Sadiq Khan is already tackling London’s air pollution crisis

The mayor is inviting Londoners to consider a series of key proposals

air pollution

 

Sadiq Khan, the new Labour Mayor of London, made tackling London’s dirty air one of his key campaign pledges – and less than a week after he took office in May, he made his first statement on improving air quality, saying that he would be launching a consultation this year.

True to his word, Sadiq chose the 60th Anniversary of the Clean Air Act, the fifth of July, to deliver a keynote speech outlining some of the proposals that he wants Londoners to consider. These include:

  • A £10 T-Charge, on top of the existing Congestion Charge, for the dirtiest vehicles;
  • The Ultra-Low Emission Zone (ULEZ) expanded out to the North and South Circular roads for motorbikes, cars and vans – and making it London-wide for lorries, buses and coaches;
  • Bringing in the ULEZ in 2019, not 2020 – and all double-decker buses to be compliant with ULEZ requirements from 2019 not 2020;
  • Creating clean bus corridors by putting the cleanest buses onto the dirtiest routes, in a bid to tackle air pollution hotspots;

Sadiq is also instructing officers to draw up detailed proposals for a diesel scrappage scheme, to hopefully put pressure on the government for them to introduce such a scheme nationally.

This comes after my own analysis last month revealed that the number of diesel vehicles on London’s roads rose by nearly a third since 2012, despite growing concerns about the health implications of diesel emissions.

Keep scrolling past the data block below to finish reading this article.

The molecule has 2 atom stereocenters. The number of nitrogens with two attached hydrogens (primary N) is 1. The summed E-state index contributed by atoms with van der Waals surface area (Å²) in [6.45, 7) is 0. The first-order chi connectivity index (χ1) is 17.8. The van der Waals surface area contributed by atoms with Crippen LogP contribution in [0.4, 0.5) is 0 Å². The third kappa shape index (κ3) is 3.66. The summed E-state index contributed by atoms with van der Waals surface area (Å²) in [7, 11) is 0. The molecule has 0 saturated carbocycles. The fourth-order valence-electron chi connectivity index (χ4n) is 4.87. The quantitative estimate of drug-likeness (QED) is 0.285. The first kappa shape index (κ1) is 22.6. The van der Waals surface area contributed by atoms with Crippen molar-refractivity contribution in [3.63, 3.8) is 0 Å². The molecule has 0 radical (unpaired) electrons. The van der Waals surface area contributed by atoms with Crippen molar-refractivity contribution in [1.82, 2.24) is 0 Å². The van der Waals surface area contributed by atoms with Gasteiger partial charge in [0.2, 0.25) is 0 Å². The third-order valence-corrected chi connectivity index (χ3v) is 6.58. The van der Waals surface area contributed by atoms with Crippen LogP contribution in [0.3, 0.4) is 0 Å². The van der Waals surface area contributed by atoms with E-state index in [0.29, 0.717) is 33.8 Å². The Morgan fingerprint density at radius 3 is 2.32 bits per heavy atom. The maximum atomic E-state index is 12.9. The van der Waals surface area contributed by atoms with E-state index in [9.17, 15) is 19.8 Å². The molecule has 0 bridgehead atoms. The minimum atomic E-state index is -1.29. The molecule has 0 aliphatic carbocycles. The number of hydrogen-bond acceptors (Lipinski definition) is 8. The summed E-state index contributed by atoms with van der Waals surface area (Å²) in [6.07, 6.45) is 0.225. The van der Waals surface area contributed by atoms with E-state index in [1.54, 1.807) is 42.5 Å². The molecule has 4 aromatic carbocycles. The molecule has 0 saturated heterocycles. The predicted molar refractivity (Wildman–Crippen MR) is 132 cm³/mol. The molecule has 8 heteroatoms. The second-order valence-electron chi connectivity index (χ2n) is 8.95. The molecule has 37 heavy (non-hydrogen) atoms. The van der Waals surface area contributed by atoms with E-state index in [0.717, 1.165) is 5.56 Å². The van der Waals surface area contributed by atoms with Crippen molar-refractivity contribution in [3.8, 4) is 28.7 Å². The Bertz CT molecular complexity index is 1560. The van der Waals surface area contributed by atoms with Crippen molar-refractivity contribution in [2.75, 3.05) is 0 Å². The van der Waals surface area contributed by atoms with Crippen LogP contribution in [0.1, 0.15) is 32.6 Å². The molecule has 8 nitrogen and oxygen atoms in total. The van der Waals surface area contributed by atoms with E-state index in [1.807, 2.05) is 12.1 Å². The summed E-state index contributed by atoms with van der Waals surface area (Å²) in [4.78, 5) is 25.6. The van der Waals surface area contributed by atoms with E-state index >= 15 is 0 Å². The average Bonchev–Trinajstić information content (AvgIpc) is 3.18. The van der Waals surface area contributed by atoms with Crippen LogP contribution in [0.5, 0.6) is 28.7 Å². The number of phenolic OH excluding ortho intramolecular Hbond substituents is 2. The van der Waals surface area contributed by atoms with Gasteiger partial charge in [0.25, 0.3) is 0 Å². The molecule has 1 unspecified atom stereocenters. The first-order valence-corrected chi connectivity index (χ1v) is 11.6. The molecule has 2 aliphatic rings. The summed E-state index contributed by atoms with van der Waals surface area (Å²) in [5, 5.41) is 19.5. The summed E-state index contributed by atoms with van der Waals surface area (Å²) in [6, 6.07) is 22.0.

The Mayor has also rightly called for a new Clean Air Act, fit for the 21st century.

As Labour’s London Assembly Environment Spokesperson, I really welcome the fact that the Mayor has not let this slip at all, and is pressing ahead on his aim to improve air quality. Unlike 60 years ago when city smogs caused by coal fires were visible and obvious to all, nitrogen dioxide gas and the tiny particles that lodge in our lungs are completely invisible.

But with so many London schools situated in air pollution hot spots and many routes to school involving children travelling along the most polluted roads, we are stunting the lungs of generations to come.

Children are especially vulnerable for two reasons, as studies have now proven. Firstly, children are shorter, so they are much closer to the emission sources, but also their lungs are not fully developed and are more susceptible to the impact of nitrogen dioxide and particulate matter.

This Government (and the previous Mayor, Boris Johnson) have a shameful record on dealing with dirty city air. It is fair to say that 15 years ago, when less was known about the negative health consequence of diesel, the then  government made buying diesels more attractive by changes to vehicle duties.

However, since 2012 when the World Health Organisation defined diesel as “definitely carcinogenic”, nothing has been done.

Client Earth took the government to Court over the breach of air pollution levels and won, due to the fact that their air quality improvement plan was woefully inadequate. Client Earth are going back to Court again in October to get the government’s new plan reviewed – and the Mayor has joined their action – as it still is inadequate.

Meanwhile the previous Mayor allowed a further 170,000 diesel vehicles to come onto London’s roads since 2012 alone, just adding to London’s dirty air.

So we really need to push ahead as quickly as we can, taking action that will have a real impact on the situation.

We have a new and determined Mayor, who is really willing to put out some strong ideas to tackle a major health problem.

He is bound to receive opposition – but I for one will be doing my best to make sure that Sadiq delivers on his pledge to clean up London’s dirty air.

Leonie Cooper is a Labour Assembly Member for Merton and Wandsworth and chair of London’s Environment Committee

You can find more information about the first stage of consultation on the Talk London website 

2 Responses to “Sadiq Khan is already tackling London’s air pollution crisis”